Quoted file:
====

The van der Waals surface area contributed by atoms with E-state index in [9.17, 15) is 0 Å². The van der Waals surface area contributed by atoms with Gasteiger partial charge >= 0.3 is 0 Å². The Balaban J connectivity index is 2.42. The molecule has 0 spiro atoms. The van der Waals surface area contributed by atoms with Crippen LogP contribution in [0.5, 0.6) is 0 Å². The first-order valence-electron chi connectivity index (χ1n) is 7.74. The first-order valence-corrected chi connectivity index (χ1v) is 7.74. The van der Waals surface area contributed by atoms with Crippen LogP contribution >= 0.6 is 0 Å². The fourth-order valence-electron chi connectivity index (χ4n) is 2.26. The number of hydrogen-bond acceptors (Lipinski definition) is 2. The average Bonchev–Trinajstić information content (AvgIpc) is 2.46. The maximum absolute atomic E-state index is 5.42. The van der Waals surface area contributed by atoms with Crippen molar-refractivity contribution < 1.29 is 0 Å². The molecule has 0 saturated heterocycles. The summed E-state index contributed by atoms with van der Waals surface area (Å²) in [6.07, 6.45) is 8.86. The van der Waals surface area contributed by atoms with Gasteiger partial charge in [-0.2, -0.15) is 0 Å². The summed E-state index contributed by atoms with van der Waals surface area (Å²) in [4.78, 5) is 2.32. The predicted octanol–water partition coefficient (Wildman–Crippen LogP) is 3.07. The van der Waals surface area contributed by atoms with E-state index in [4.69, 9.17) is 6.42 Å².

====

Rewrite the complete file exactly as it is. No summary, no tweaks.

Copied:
The van der Waals surface area contributed by atoms with E-state index in [9.17, 15) is 0 Å². The van der Waals surface area contributed by atoms with Gasteiger partial charge >= 0.3 is 0 Å². The Balaban J connectivity index is 2.42. The molecule has 0 spiro atoms. The van der Waals surface area contributed by atoms with Crippen LogP contribution in [0.5, 0.6) is 0 Å². The first-order valence-electron chi connectivity index (χ1n) is 7.74. The first-order valence-corrected chi connectivity index (χ1v) is 7.74. The van der Waals surface area contributed by atoms with Crippen LogP contribution >= 0.6 is 0 Å². The fourth-order valence-electron chi connectivity index (χ4n) is 2.26. The number of hydrogen-bond acceptors (Lipinski definition) is 2. The average Bonchev–Trinajstić information content (AvgIpc) is 2.46. The maximum absolute atomic E-state index is 5.42. The van der Waals surface area contributed by atoms with Crippen molar-refractivity contribution < 1.29 is 0 Å². The molecule has 0 saturated heterocycles. The summed E-state index contributed by atoms with van der Waals surface area (Å²) in [6.07, 6.45) is 8.86. The van der Waals surface area contributed by atoms with Gasteiger partial charge in [-0.2, -0.15) is 0 Å². The summed E-state index contributed by atoms with van der Waals surface area (Å²) in [4.78, 5) is 2.32. The predicted octanol–water partition coefficient (Wildman–Crippen LogP) is 3.07. The van der Waals surface area contributed by atoms with E-state index in [4.69, 9.17) is 6.42 Å².